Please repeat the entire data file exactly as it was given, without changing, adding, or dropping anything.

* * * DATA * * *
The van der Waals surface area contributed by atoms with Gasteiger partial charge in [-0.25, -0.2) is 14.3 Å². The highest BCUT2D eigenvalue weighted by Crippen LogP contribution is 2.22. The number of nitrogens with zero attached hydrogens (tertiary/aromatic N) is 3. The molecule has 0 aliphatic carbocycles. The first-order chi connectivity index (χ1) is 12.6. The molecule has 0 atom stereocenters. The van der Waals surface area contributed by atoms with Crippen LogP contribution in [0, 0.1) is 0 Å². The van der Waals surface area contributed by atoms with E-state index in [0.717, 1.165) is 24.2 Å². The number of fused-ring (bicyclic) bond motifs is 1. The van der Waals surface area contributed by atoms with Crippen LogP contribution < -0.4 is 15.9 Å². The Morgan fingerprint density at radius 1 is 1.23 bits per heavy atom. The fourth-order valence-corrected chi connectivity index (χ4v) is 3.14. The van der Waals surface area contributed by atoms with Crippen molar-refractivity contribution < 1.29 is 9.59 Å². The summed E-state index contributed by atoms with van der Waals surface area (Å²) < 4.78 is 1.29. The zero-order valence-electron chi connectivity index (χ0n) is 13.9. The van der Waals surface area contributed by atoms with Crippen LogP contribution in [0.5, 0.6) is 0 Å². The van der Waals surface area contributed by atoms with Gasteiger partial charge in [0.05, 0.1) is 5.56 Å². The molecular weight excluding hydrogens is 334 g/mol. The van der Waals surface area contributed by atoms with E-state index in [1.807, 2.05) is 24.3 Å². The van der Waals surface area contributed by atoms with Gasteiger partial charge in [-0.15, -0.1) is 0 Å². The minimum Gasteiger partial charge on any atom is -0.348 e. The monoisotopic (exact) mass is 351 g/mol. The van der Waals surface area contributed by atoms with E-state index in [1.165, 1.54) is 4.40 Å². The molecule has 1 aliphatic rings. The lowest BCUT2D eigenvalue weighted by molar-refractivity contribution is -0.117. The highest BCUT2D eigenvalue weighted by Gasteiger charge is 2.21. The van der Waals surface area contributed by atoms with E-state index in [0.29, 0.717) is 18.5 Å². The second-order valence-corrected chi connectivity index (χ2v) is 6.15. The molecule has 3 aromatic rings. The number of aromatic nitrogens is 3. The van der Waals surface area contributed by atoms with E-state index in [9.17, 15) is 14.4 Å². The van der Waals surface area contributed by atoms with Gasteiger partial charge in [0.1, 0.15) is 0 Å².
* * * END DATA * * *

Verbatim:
The van der Waals surface area contributed by atoms with Gasteiger partial charge in [-0.25, -0.2) is 14.3 Å². The highest BCUT2D eigenvalue weighted by Crippen LogP contribution is 2.22. The number of nitrogens with zero attached hydrogens (tertiary/aromatic N) is 3. The molecule has 0 aliphatic carbocycles. The first-order chi connectivity index (χ1) is 12.6. The molecule has 0 atom stereocenters. The van der Waals surface area contributed by atoms with Crippen LogP contribution in [0, 0.1) is 0 Å². The van der Waals surface area contributed by atoms with E-state index in [0.717, 1.165) is 24.2 Å². The number of fused-ring (bicyclic) bond motifs is 1. The van der Waals surface area contributed by atoms with Crippen LogP contribution < -0.4 is 15.9 Å². The Morgan fingerprint density at radius 1 is 1.23 bits per heavy atom. The fourth-order valence-corrected chi connectivity index (χ4v) is 3.14. The van der Waals surface area contributed by atoms with Crippen molar-refractivity contribution < 1.29 is 9.59 Å². The summed E-state index contributed by atoms with van der Waals surface area (Å²) < 4.78 is 1.29. The zero-order valence-electron chi connectivity index (χ0n) is 13.9. The van der Waals surface area contributed by atoms with Crippen LogP contribution in [0.5, 0.6) is 0 Å². The van der Waals surface area contributed by atoms with Gasteiger partial charge in [0.05, 0.1) is 5.56 Å². The molecular weight excluding hydrogens is 334 g/mol. The van der Waals surface area contributed by atoms with E-state index in [1.807, 2.05) is 24.3 Å². The van der Waals surface area contributed by atoms with Gasteiger partial charge in [-0.15, -0.1) is 0 Å². The minimum Gasteiger partial charge on any atom is -0.348 e. The monoisotopic (exact) mass is 351 g/mol. The van der Waals surface area contributed by atoms with E-state index in [1.165, 1.54) is 4.40 Å². The molecule has 1 aliphatic rings. The lowest BCUT2D eigenvalue weighted by molar-refractivity contribution is -0.117. The highest BCUT2D eigenvalue weighted by Gasteiger charge is 2.21. The van der Waals surface area contributed by atoms with E-state index in [0.29, 0.717) is 18.5 Å². The second-order valence-corrected chi connectivity index (χ2v) is 6.15. The molecule has 3 aromatic rings. The number of aromatic nitrogens is 3. The van der Waals surface area contributed by atoms with E-state index in [9.17, 15) is 14.4 Å². The van der Waals surface area contributed by atoms with Gasteiger partial charge in [0.1, 0.15) is 0 Å².